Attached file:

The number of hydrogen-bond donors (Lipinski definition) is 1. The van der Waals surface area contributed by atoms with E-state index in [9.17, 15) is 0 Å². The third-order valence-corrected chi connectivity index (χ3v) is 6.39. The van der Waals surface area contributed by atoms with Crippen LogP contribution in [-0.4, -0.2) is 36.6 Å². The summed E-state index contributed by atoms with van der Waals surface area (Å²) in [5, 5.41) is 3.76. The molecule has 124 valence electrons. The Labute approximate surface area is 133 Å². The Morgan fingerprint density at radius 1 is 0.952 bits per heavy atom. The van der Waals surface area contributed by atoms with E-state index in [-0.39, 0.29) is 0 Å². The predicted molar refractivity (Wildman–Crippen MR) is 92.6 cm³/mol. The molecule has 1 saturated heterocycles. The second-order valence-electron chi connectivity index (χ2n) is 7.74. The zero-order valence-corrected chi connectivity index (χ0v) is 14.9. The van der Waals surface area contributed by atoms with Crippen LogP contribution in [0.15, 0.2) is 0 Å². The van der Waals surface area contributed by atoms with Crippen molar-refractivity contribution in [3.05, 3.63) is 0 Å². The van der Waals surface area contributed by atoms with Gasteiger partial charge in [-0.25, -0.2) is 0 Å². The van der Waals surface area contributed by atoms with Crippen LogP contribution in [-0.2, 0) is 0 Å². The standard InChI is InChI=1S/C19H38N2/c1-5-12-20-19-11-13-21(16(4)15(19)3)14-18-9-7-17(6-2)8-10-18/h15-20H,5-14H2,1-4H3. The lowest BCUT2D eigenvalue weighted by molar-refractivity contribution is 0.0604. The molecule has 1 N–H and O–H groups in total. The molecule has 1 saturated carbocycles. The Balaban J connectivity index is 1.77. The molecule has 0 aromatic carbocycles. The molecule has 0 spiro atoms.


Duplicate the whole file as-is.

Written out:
The number of hydrogen-bond donors (Lipinski definition) is 1. The van der Waals surface area contributed by atoms with E-state index in [9.17, 15) is 0 Å². The third-order valence-corrected chi connectivity index (χ3v) is 6.39. The van der Waals surface area contributed by atoms with Crippen LogP contribution in [-0.4, -0.2) is 36.6 Å². The summed E-state index contributed by atoms with van der Waals surface area (Å²) in [5, 5.41) is 3.76. The molecule has 124 valence electrons. The Labute approximate surface area is 133 Å². The Morgan fingerprint density at radius 1 is 0.952 bits per heavy atom. The van der Waals surface area contributed by atoms with E-state index in [-0.39, 0.29) is 0 Å². The predicted molar refractivity (Wildman–Crippen MR) is 92.6 cm³/mol. The molecule has 1 saturated heterocycles. The second-order valence-electron chi connectivity index (χ2n) is 7.74. The zero-order valence-corrected chi connectivity index (χ0v) is 14.9. The van der Waals surface area contributed by atoms with Crippen LogP contribution in [0.15, 0.2) is 0 Å². The van der Waals surface area contributed by atoms with Crippen molar-refractivity contribution in [3.05, 3.63) is 0 Å². The van der Waals surface area contributed by atoms with Gasteiger partial charge in [-0.25, -0.2) is 0 Å². The van der Waals surface area contributed by atoms with Crippen LogP contribution in [-0.2, 0) is 0 Å². The standard InChI is InChI=1S/C19H38N2/c1-5-12-20-19-11-13-21(16(4)15(19)3)14-18-9-7-17(6-2)8-10-18/h15-20H,5-14H2,1-4H3. The lowest BCUT2D eigenvalue weighted by molar-refractivity contribution is 0.0604. The molecule has 1 N–H and O–H groups in total. The molecule has 1 saturated carbocycles. The Balaban J connectivity index is 1.77. The molecule has 0 aromatic carbocycles. The molecule has 0 spiro atoms.